Delegates also addressed the need to ensure: continuity within the MEP by, for instance, avoiding split terms; and that the MEP possesses a range of skills. Many noted that balance is needed at the MEP level, rather than within each region, while others suggested that regional balance is also necessary. Among ways to achieve balance in the MEP, participants suggested an iterative process involving discussions among regions to flag expected nominations. Discussions continued into the evening, including on procedures for the Platform’s deliverables.
WORK PROGRAMME AND THE CONCEPTUAL FRAMEWORK: The afternoon contact group started addressing the work programme’s conceptual framework. Some countries suggested, and others opposed, referring to “ecosystem services” rather than just “ecosystems.” Other proposals included: incorporating references to “nature,” “Mother Earth systems of life,” and removing references to “socio-ecological ecosystems.” The contact group reconvened in the evening to consider, paragraph by paragraph, the draft work programme for the period 2014–2018. Discussions continued into the night.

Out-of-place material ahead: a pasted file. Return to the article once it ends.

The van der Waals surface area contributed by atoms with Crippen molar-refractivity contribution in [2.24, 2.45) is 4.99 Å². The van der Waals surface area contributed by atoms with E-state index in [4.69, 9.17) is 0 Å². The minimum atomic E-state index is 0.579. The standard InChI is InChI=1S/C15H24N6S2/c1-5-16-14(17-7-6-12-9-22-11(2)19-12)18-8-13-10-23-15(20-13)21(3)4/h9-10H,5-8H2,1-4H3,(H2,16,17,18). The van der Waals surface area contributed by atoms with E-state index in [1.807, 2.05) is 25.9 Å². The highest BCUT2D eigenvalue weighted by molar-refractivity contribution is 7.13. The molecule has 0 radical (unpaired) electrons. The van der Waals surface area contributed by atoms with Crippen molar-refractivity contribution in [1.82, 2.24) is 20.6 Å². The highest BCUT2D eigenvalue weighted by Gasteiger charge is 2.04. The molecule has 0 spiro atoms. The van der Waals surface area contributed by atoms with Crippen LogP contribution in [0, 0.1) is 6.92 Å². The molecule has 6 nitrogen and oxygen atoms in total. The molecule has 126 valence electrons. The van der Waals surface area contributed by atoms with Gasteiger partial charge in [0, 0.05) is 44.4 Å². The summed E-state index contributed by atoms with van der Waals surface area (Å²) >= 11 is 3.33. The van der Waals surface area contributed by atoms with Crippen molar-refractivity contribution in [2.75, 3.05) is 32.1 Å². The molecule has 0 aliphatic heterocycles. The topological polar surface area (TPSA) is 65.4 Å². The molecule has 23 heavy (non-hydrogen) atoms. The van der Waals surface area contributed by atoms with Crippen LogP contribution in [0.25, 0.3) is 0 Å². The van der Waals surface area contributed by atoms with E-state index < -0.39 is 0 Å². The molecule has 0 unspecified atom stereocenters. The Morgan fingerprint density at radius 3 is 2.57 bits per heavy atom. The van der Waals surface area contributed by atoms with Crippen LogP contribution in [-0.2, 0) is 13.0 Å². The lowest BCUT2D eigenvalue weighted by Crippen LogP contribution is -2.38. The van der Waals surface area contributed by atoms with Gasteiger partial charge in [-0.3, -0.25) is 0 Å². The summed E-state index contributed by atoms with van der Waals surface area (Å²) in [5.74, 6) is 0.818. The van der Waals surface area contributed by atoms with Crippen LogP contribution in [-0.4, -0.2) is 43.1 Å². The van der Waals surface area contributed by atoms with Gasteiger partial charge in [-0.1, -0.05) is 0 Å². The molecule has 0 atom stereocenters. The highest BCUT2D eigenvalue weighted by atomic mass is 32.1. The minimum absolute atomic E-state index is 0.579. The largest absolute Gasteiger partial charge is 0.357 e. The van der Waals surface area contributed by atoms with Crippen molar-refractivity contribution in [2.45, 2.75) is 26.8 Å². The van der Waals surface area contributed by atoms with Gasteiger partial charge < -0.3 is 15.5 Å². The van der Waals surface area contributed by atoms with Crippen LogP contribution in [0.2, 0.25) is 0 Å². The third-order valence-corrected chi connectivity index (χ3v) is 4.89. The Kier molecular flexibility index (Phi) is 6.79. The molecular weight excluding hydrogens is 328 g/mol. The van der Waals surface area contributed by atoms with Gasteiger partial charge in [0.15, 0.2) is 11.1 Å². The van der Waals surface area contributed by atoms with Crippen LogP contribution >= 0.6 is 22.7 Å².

IN THE CORRIDORS
Day 2 saw delegates delving into the issues of budget, rules and procedures, and stakeholder engagement strategies. Widespread agreement that effective engagement with stakeholders and balanced representation are key to ensuring IPBES’ success and legitimacy was not enough to avoid a divergence of views on how to get there. Some reiterated that IPBES should treat stakeholders as “partners,” rather than “stakeholders.” However, as one NGO representative commented, “the lack of support for a proposal to enable stakeholders to submit nominations to the MEP shows that many see a role for stakeholders in implementation, as opposed to agenda-setting or policy-making.”
Some participants countered this, pointing to the “genuine desire” on the part of many IPBES members to ensure that all relevant voices, including indigenous and local knowledge, are represented in the governance structure, budget and outputs of the Platform. This was evident in the satisfaction expressed by some participants when a proposal was tabled to develop draft procedures for integrating indigenous and local knowledge into the fast track assessments. A stakeholder participant sighed: “progress could be made if IPBES can take the lead in engaging stakeholders through the adoption of these kinds of proposal.”